Resting on their “tax reform” laurels, the lethargic Republican majority in Congress seems content to take a summer snooze rather than work to enact the policies they promised the public.
The increasingly strident rhetoric in favor of universal health care preached by the likes of Senator Bernie Sanders and the left’s new darling Alexandria Ocasio-Cortez has been met with shrugs from their erstwhile opponents in the GOP.
And that’s worrying, because Obamacare has been failing in a fantastic way, and without action from Congress these voices will be the only offering solutions.
Trump has made a political calculation to gut Obamacare by slowly chipping away at it—which makes a lot of sense, given Congress’s lack of action. One way his administration has done this is by allowing states to lengthen the time that people can remain on short-term health insurance plans. Yet while this appeal to federalism is admirable, it would be a mistake for states to take it up.
The real solution is that Obamacare needs to be repealed and Congress needs to pass an actual comprehensive solution—period.
Here’s why: premiums increased 21 percent from 2016 to 2017, while average monthly enrollments in individual market plans decreased 10 percent, according to a chilling new Centers for Medicare and Medicaid Studies (CMS) report. Only six states had an increase in unsubsidized enrollees over this period, and all were single-digit increases. Most of the “alarming” decrease in enrollment occurred in the unsubsidized portion of the market, while the subsidized portion was 61 percent larger than the unsubsidized portion in 2017, up from 23 percent larger in 2014. This occurred before Trump’s changes to the Obamacare marketplace.
“The unsubsidized portion of some state individual markets have clearly entered a death spiral, with unsubsidized enrollment dropping by more than a third in 14 states, including an astonishing 73 percent decline in Arizona,” the CMS report notes.
While executive orders signed by Trump in 2017 expanded insurance sales across state lines and ended insurer subsidies, chipping away at Obamacare with small changes to short-term insurance options simply won’t cut the mustard.
There are two groups of people who would likely sign up for an extension of short-term insurance. The young and healthy will calculate correctly that this is a better alternative for them, leaving in the remaining Obamacare mostly older, sick people, and thus making that pool even more expensive. The other group who will take the “lower sticker price” of short-term insurance are those who misunderstand what is actually covered by those plans. By the time they need health care and are hit with the extremely high premiums attached to those plans, they’ll likely be pushed onto the federal rolls, or become part of another sad statistic: medical bills are the leading cause of U.S. bankruptcies, according to CNBC.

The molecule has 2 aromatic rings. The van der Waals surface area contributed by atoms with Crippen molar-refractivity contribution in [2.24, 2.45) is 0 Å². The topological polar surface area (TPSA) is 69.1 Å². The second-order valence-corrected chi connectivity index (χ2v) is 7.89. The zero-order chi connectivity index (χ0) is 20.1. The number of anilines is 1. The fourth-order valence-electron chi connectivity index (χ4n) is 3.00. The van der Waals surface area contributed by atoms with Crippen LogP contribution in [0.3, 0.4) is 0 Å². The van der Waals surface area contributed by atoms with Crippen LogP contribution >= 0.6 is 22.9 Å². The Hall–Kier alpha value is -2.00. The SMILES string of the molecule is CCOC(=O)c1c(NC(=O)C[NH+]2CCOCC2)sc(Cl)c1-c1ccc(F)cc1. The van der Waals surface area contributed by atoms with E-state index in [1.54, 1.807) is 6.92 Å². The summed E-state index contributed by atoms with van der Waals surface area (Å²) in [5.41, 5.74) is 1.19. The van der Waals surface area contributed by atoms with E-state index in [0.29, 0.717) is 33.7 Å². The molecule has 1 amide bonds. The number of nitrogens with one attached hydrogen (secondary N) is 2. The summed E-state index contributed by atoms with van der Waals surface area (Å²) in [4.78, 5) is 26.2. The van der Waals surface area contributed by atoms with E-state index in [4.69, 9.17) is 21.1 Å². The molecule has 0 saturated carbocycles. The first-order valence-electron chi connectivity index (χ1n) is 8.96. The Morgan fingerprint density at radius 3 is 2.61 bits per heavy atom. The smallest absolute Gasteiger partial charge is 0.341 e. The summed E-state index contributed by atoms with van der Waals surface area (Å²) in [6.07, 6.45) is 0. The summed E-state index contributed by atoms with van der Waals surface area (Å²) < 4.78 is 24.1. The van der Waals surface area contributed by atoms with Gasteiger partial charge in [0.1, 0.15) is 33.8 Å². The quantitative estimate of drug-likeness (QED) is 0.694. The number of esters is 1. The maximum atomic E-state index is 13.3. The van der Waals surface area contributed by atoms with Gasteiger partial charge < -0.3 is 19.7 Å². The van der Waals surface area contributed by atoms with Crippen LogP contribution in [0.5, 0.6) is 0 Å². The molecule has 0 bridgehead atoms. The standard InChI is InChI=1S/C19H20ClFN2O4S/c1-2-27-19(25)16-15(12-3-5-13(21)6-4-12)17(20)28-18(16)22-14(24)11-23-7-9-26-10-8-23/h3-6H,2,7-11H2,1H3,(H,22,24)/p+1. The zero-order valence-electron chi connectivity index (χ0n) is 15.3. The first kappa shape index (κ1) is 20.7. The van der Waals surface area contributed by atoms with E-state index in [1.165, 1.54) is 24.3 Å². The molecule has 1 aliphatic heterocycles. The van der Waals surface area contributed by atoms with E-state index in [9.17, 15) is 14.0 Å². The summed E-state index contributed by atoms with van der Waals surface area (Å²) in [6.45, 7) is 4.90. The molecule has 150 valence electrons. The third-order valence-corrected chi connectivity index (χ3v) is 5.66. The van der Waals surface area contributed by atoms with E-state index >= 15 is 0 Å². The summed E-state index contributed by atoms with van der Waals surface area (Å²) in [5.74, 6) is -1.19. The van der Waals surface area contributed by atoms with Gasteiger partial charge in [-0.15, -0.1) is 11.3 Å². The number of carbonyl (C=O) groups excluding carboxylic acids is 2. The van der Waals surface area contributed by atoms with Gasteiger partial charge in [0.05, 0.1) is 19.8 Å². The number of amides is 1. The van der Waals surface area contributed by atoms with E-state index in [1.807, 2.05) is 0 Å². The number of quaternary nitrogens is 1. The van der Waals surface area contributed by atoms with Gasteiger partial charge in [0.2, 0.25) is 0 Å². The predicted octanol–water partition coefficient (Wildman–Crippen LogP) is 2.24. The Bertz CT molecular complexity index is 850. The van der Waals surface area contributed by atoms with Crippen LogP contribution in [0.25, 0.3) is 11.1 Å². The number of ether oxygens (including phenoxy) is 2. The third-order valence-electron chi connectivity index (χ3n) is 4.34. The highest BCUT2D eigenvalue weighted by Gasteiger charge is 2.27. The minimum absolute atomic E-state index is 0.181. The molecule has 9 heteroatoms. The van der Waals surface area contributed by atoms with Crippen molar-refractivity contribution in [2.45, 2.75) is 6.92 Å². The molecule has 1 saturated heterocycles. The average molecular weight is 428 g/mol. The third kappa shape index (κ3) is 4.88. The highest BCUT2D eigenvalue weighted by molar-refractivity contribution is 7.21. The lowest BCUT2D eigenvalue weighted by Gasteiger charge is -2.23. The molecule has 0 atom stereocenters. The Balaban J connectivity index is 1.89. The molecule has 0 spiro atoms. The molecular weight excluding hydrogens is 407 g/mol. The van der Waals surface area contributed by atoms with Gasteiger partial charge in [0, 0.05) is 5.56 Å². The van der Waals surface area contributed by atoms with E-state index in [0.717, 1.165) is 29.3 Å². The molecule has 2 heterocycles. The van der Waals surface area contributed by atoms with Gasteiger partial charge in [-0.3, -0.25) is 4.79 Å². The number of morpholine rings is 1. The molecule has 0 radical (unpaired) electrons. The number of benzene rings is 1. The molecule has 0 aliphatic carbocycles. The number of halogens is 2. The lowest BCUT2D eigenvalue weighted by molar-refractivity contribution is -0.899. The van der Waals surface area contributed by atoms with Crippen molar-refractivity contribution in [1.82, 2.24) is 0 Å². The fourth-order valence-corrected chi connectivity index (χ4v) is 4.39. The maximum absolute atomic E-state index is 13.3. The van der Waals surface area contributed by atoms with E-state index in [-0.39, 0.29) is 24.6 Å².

“Even outside of bankruptcy, about 56 million adults—more than 20 percent of the population between the ages of 19 and 64—will still struggle with health-care-related bills this year,” according to the CNBC report, citing NerdWallet Health.
The Democrats led by House Leader Nancy Pelosi and Senate Majority Leader Harry Reid pushed through Obamacare when they held power. Back in those heady days of opposition, the GOP promised to pull out the health law “root and branch.” Now, congressional Republicans are either too cowardly to fight or have acknowledged that the “root and branch” stuff was just a disingenuous promise to win back power. They’ve been silent as the grave on health care since their failed attempt to pass the American Health Care Act last summer.
Yet for most Americans, the inability to afford health insurance is a very real and very frightening prospect. Forty-seven percent of the public would have to borrow or sell something just to cover a $400 emergency. It goes without saying that they are unable to afford massive rate hikes, yet Obamacare premiums have skyrocketed year after year. In states like Idaho, West Virginia, South Carolina, Iowa, and Wyoming, rate hikes averaged 30 percent or higher in 2017. Combine our ballooning national debt and the increasingly large portion of the federal budget dedicated to health care, and it is clear that something must be done. Total national health care spending reached $3.3 trillion or $10,348 per person and 17.9 percent of gross domestic product in 2016.
Obamacare was implemented mainly through executive fiat and a mountain of red tape totaling over 20,202 pages. Its restrictions were disruptive and destructive. With the 2018 reckoning almost upon us and Americans facing fewer and fewer affordable options, the pressure is on Congress to act. They cannot and should not rely on executive orders from Trump to fix this mess. Their job is to legislate and they are not doing it.
Barbara Boland is the former weekend editor of the Washington Examiner. Her work has been featured on Fox News, the Drudge Report, HotAir.com, RealClearDefense, RealClearPolitics, and elsewhere. She’s the author of Patton Uncovered, a book about General Patton in World War II. Follow her on Twitter @BBatDC.